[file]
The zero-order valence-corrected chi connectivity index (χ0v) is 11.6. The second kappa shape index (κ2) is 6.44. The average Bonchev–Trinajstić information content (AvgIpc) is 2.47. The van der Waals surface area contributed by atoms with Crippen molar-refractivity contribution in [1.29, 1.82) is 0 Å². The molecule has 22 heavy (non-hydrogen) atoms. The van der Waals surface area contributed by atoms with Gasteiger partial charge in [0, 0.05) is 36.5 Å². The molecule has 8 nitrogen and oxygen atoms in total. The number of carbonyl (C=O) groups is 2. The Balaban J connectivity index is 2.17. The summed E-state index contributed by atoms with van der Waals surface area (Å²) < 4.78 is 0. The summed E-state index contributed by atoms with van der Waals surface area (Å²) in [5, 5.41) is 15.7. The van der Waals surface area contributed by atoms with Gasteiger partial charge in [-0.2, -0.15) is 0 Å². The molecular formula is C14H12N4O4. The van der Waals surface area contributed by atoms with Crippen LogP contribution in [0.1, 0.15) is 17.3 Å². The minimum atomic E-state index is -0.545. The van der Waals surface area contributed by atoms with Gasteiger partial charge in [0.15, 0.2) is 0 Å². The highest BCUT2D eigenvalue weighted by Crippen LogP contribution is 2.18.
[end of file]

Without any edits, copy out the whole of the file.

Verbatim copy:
The zero-order valence-corrected chi connectivity index (χ0v) is 11.6. The second kappa shape index (κ2) is 6.44. The average Bonchev–Trinajstić information content (AvgIpc) is 2.47. The van der Waals surface area contributed by atoms with Crippen molar-refractivity contribution in [1.29, 1.82) is 0 Å². The molecule has 22 heavy (non-hydrogen) atoms. The van der Waals surface area contributed by atoms with Gasteiger partial charge in [0, 0.05) is 36.5 Å². The molecule has 8 nitrogen and oxygen atoms in total. The number of carbonyl (C=O) groups is 2. The Balaban J connectivity index is 2.17. The summed E-state index contributed by atoms with van der Waals surface area (Å²) < 4.78 is 0. The summed E-state index contributed by atoms with van der Waals surface area (Å²) in [5, 5.41) is 15.7. The van der Waals surface area contributed by atoms with Gasteiger partial charge in [-0.2, -0.15) is 0 Å². The molecular formula is C14H12N4O4. The van der Waals surface area contributed by atoms with Crippen LogP contribution in [0.1, 0.15) is 17.3 Å². The minimum atomic E-state index is -0.545. The van der Waals surface area contributed by atoms with Gasteiger partial charge in [0.15, 0.2) is 0 Å². The highest BCUT2D eigenvalue weighted by Crippen LogP contribution is 2.18.